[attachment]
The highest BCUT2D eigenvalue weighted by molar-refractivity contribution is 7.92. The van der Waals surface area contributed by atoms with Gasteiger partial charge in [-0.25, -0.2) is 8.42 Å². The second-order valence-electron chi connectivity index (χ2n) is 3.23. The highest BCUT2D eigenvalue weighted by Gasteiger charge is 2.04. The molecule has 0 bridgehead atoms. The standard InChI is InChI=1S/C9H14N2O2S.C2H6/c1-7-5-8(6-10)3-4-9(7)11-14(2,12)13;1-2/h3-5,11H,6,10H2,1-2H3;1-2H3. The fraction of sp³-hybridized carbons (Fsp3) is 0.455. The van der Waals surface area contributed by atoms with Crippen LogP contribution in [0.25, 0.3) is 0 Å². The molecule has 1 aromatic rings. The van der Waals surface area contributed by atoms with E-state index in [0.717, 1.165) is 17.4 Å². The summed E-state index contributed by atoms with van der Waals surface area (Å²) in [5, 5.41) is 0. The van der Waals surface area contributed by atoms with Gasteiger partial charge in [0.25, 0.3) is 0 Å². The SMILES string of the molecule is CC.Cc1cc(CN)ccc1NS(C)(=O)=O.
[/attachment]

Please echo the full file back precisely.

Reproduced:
The highest BCUT2D eigenvalue weighted by molar-refractivity contribution is 7.92. The van der Waals surface area contributed by atoms with Gasteiger partial charge in [-0.25, -0.2) is 8.42 Å². The second-order valence-electron chi connectivity index (χ2n) is 3.23. The highest BCUT2D eigenvalue weighted by Gasteiger charge is 2.04. The molecule has 0 bridgehead atoms. The standard InChI is InChI=1S/C9H14N2O2S.C2H6/c1-7-5-8(6-10)3-4-9(7)11-14(2,12)13;1-2/h3-5,11H,6,10H2,1-2H3;1-2H3. The fraction of sp³-hybridized carbons (Fsp3) is 0.455. The van der Waals surface area contributed by atoms with Crippen LogP contribution in [0.25, 0.3) is 0 Å². The molecule has 1 aromatic rings. The van der Waals surface area contributed by atoms with E-state index in [0.717, 1.165) is 17.4 Å². The summed E-state index contributed by atoms with van der Waals surface area (Å²) in [5, 5.41) is 0. The van der Waals surface area contributed by atoms with Gasteiger partial charge in [0.25, 0.3) is 0 Å². The SMILES string of the molecule is CC.Cc1cc(CN)ccc1NS(C)(=O)=O.